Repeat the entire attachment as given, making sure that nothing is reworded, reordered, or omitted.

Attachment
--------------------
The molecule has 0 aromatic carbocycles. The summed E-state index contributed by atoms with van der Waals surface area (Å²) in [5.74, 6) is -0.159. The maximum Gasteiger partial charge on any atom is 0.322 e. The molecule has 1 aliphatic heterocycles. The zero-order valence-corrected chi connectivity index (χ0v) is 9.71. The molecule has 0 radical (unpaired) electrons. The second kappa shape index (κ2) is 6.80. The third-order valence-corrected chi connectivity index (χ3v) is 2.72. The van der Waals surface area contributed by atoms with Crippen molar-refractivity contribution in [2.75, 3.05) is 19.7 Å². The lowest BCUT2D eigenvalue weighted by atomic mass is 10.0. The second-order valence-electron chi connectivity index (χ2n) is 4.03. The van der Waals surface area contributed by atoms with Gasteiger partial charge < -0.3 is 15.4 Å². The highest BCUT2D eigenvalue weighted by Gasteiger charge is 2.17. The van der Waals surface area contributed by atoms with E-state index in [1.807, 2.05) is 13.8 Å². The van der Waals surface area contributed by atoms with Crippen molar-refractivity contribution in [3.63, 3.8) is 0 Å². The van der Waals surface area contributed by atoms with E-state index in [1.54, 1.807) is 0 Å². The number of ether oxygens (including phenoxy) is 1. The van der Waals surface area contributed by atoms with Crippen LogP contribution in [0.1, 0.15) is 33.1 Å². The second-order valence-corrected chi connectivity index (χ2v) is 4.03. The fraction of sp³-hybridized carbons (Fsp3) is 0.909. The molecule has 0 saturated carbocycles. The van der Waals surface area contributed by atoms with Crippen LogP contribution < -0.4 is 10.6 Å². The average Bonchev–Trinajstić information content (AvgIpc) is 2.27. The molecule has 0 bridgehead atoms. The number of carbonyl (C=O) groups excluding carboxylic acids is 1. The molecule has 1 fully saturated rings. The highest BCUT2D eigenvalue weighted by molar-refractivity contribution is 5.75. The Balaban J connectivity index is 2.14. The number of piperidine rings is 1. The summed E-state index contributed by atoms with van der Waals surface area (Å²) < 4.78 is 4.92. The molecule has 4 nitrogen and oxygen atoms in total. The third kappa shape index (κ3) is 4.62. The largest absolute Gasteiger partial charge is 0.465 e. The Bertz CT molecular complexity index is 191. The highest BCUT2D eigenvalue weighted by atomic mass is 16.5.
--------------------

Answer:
The molecule has 0 aromatic carbocycles. The summed E-state index contributed by atoms with van der Waals surface area (Å²) in [5.74, 6) is -0.159. The maximum Gasteiger partial charge on any atom is 0.322 e. The molecule has 1 aliphatic heterocycles. The zero-order valence-corrected chi connectivity index (χ0v) is 9.71. The molecule has 0 radical (unpaired) electrons. The second kappa shape index (κ2) is 6.80. The third-order valence-corrected chi connectivity index (χ3v) is 2.72. The van der Waals surface area contributed by atoms with Crippen molar-refractivity contribution in [2.75, 3.05) is 19.7 Å². The lowest BCUT2D eigenvalue weighted by atomic mass is 10.0. The second-order valence-electron chi connectivity index (χ2n) is 4.03. The van der Waals surface area contributed by atoms with Gasteiger partial charge < -0.3 is 15.4 Å². The highest BCUT2D eigenvalue weighted by Gasteiger charge is 2.17. The van der Waals surface area contributed by atoms with E-state index in [1.807, 2.05) is 13.8 Å². The van der Waals surface area contributed by atoms with Crippen molar-refractivity contribution in [3.63, 3.8) is 0 Å². The van der Waals surface area contributed by atoms with E-state index in [1.54, 1.807) is 0 Å². The number of ether oxygens (including phenoxy) is 1. The van der Waals surface area contributed by atoms with Crippen LogP contribution in [0.1, 0.15) is 33.1 Å². The second-order valence-corrected chi connectivity index (χ2v) is 4.03. The fraction of sp³-hybridized carbons (Fsp3) is 0.909. The molecule has 0 saturated carbocycles. The van der Waals surface area contributed by atoms with Crippen LogP contribution < -0.4 is 10.6 Å². The average Bonchev–Trinajstić information content (AvgIpc) is 2.27. The molecule has 0 bridgehead atoms. The number of carbonyl (C=O) groups excluding carboxylic acids is 1. The molecule has 1 fully saturated rings. The highest BCUT2D eigenvalue weighted by molar-refractivity contribution is 5.75. The Balaban J connectivity index is 2.14. The number of piperidine rings is 1. The summed E-state index contributed by atoms with van der Waals surface area (Å²) < 4.78 is 4.92. The molecule has 4 nitrogen and oxygen atoms in total. The third kappa shape index (κ3) is 4.62. The largest absolute Gasteiger partial charge is 0.465 e. The Bertz CT molecular complexity index is 191. The highest BCUT2D eigenvalue weighted by atomic mass is 16.5.